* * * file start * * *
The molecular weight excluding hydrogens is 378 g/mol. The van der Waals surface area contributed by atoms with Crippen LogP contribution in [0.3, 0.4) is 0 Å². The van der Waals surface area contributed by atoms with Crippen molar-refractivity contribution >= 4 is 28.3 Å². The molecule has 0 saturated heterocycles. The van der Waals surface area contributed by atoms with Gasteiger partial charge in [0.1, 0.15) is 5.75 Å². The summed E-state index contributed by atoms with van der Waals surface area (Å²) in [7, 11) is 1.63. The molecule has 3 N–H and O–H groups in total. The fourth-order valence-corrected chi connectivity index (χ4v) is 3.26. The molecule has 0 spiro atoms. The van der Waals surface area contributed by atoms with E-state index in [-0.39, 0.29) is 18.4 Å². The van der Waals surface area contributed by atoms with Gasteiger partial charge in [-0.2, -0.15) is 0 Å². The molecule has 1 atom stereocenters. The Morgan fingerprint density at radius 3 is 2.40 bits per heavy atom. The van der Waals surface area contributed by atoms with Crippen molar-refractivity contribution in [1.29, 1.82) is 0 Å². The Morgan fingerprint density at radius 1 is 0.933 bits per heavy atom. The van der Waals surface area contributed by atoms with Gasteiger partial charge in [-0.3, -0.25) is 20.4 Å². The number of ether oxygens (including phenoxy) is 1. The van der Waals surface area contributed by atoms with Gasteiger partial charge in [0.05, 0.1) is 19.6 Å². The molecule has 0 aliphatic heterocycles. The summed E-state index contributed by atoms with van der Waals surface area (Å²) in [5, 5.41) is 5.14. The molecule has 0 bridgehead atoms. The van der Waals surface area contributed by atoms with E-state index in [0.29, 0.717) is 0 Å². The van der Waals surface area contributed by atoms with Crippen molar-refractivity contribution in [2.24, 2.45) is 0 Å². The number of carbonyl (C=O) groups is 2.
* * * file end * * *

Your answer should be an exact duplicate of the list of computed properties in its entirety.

The molecular weight excluding hydrogens is 378 g/mol. The van der Waals surface area contributed by atoms with Crippen LogP contribution in [0.3, 0.4) is 0 Å². The van der Waals surface area contributed by atoms with Crippen molar-refractivity contribution >= 4 is 28.3 Å². The molecule has 0 saturated heterocycles. The van der Waals surface area contributed by atoms with Gasteiger partial charge in [0.1, 0.15) is 5.75 Å². The summed E-state index contributed by atoms with van der Waals surface area (Å²) in [7, 11) is 1.63. The molecule has 3 N–H and O–H groups in total. The fourth-order valence-corrected chi connectivity index (χ4v) is 3.26. The molecule has 0 spiro atoms. The van der Waals surface area contributed by atoms with E-state index in [-0.39, 0.29) is 18.4 Å². The van der Waals surface area contributed by atoms with Gasteiger partial charge in [-0.2, -0.15) is 0 Å². The molecule has 1 atom stereocenters. The Morgan fingerprint density at radius 3 is 2.40 bits per heavy atom. The van der Waals surface area contributed by atoms with Crippen molar-refractivity contribution in [1.29, 1.82) is 0 Å². The Morgan fingerprint density at radius 1 is 0.933 bits per heavy atom. The van der Waals surface area contributed by atoms with Gasteiger partial charge in [-0.3, -0.25) is 20.4 Å². The number of ether oxygens (including phenoxy) is 1. The van der Waals surface area contributed by atoms with Gasteiger partial charge in [0.05, 0.1) is 19.6 Å². The molecule has 0 aliphatic heterocycles. The summed E-state index contributed by atoms with van der Waals surface area (Å²) in [5, 5.41) is 5.14. The molecule has 0 bridgehead atoms. The van der Waals surface area contributed by atoms with E-state index in [0.29, 0.717) is 0 Å². The van der Waals surface area contributed by atoms with Crippen molar-refractivity contribution in [2.24, 2.45) is 0 Å². The number of carbonyl (C=O) groups is 2.